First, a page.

Emily Post had it right. Back in the '20s, she bestowed some solid advice to starry-eyed lovers that is still perfectly relevant today. If you can look past the dated sexist notions of what is appropriate for women versus men, the points she makes hold true.
In a section in the perennial book Etiquette, "The Letter No Woman Should Write," Post cautions that "often silly girls and foolish women write things that, when for instance that are read to a jury, sound quite different from what was innocently, but stupidly intended." Her warning, more than 80 years ago, that spilling one's guts in the heat of the moment is risky business is still just as relevant today, though a caution that applies to everyone, not just "silly girls and foolish women." Anyone is wont to be silly or foolish and be tempted to pour their heart out when the moment strikes. The "letter" that Post refers to could of course be modernized to mean an email, Tweet or Facebook post.
The takeaway? Get it out of your head, out of your heart, and sleep on it before you send it. As if Post prophesized the Internet's ability to make a message go viral, she warned, "Never write a letter to anyone -- no matter whom -- that would embarrass you were you to see it in a newspaper above your signature." Or, I'd add to that, a screen grab of your declaration on someone's Tumblr.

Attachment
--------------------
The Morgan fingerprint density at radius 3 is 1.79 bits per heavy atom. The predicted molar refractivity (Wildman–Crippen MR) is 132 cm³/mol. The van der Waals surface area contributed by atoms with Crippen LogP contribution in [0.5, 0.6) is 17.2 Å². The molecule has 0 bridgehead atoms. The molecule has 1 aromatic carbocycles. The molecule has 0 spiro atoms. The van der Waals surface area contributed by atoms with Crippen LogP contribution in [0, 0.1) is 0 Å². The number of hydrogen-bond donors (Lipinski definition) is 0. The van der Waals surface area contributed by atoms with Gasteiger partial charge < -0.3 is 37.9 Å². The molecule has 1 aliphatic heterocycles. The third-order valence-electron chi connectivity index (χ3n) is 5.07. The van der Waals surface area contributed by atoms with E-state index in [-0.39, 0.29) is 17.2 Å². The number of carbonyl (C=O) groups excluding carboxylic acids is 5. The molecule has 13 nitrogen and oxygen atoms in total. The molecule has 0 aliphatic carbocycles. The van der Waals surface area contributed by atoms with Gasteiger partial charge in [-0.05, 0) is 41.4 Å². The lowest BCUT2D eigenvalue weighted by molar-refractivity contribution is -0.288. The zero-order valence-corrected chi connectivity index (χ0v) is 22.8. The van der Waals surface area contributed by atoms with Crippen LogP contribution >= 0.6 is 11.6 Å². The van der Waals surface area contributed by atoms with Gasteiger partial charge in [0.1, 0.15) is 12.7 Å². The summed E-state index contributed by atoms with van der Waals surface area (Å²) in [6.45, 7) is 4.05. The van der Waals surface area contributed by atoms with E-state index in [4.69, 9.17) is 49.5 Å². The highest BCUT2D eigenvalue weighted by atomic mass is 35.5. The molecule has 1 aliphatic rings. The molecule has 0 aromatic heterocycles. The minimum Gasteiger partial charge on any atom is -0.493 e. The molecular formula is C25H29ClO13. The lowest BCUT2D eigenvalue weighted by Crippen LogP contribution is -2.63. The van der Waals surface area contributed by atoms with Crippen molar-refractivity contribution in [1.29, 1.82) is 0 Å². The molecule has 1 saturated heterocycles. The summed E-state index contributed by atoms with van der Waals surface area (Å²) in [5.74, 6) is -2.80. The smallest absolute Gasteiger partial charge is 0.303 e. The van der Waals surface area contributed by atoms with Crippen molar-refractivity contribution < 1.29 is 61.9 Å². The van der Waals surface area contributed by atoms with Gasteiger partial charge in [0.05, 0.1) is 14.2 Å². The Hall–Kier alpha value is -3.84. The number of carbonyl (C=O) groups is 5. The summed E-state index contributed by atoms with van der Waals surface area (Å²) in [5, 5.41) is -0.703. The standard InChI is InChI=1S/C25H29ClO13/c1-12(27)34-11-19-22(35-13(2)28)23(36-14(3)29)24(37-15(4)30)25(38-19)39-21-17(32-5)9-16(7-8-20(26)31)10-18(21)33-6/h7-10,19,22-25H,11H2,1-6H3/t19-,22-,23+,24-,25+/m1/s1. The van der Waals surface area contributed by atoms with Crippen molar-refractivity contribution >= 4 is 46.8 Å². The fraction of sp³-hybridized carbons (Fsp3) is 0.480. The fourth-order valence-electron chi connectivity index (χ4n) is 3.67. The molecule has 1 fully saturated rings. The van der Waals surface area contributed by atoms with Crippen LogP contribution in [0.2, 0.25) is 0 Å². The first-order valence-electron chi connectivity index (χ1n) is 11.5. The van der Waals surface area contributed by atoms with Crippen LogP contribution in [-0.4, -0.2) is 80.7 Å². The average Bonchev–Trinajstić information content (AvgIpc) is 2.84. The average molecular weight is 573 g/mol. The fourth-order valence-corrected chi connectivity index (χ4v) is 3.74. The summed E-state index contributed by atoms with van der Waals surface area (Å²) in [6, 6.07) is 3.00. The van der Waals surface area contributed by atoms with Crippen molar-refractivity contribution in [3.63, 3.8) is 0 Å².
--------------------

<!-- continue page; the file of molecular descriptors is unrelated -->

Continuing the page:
This all sounds terribly unromantic, doesn't it?
Wait for it.
Post encourages those seriously smitten to by all means put a pen to paper, but have some finesse. "If you are engaged, of course you should write love letters -- the most beautiful that you can -- but don't write baby-talk and other silliness that would make you feel idiotic were the letter to fall into cynical unromantic hands." More excellent advice. She even provides a sample:
...We all hope you'll be home in time for Carol's birthday. She has at last inveigled Mother into letting her have an all-black dress which we suspect was bought with the purpose of impressing you with her advanced age! Mother came in just as I wrote this and says to tell you she has a new receipt for chocolate cake that is even better than her old one. Laura will write very soon, she says, and we all send love.
Affectionately (or Ever devotedly),
Perhaps by modest 1920s' standards, this letter might have sent a young suitor's heart aflutter. If it doesn't induce swooning now, it is still undeniably a step up from a duck face selfie, "I miss you" text.
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